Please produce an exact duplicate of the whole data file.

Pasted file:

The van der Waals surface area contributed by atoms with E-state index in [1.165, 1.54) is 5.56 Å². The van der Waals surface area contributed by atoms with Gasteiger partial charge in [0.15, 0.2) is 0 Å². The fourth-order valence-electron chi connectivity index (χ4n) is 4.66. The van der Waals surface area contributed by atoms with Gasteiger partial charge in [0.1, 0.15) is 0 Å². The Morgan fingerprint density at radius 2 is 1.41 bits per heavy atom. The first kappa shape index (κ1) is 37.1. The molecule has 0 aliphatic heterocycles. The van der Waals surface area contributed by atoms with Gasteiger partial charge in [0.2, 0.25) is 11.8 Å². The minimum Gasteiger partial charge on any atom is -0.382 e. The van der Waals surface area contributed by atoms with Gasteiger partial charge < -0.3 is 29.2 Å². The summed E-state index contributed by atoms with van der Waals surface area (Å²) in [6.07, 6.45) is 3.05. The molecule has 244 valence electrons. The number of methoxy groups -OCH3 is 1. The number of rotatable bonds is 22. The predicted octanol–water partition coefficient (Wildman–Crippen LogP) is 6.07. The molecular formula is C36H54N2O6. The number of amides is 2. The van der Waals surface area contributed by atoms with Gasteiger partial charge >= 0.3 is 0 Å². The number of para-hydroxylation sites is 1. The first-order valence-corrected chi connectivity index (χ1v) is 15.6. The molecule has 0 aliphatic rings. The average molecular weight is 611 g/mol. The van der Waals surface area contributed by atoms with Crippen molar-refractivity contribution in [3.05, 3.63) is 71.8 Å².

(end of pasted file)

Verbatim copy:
The van der Waals surface area contributed by atoms with E-state index in [1.165, 1.54) is 5.56 Å². The van der Waals surface area contributed by atoms with Gasteiger partial charge in [0.15, 0.2) is 0 Å². The fourth-order valence-electron chi connectivity index (χ4n) is 4.66. The van der Waals surface area contributed by atoms with Gasteiger partial charge in [0.1, 0.15) is 0 Å². The Morgan fingerprint density at radius 2 is 1.41 bits per heavy atom. The first kappa shape index (κ1) is 37.1. The molecule has 0 aliphatic heterocycles. The van der Waals surface area contributed by atoms with Gasteiger partial charge in [0.2, 0.25) is 11.8 Å². The minimum Gasteiger partial charge on any atom is -0.382 e. The van der Waals surface area contributed by atoms with Gasteiger partial charge < -0.3 is 29.2 Å². The summed E-state index contributed by atoms with van der Waals surface area (Å²) in [6.07, 6.45) is 3.05. The molecule has 244 valence electrons. The number of methoxy groups -OCH3 is 1. The number of rotatable bonds is 22. The predicted octanol–water partition coefficient (Wildman–Crippen LogP) is 6.07. The molecular formula is C36H54N2O6. The number of amides is 2. The van der Waals surface area contributed by atoms with Gasteiger partial charge >= 0.3 is 0 Å². The number of para-hydroxylation sites is 1. The first-order valence-corrected chi connectivity index (χ1v) is 15.6. The molecule has 0 aliphatic rings. The average molecular weight is 611 g/mol. The van der Waals surface area contributed by atoms with Crippen molar-refractivity contribution in [3.05, 3.63) is 71.8 Å².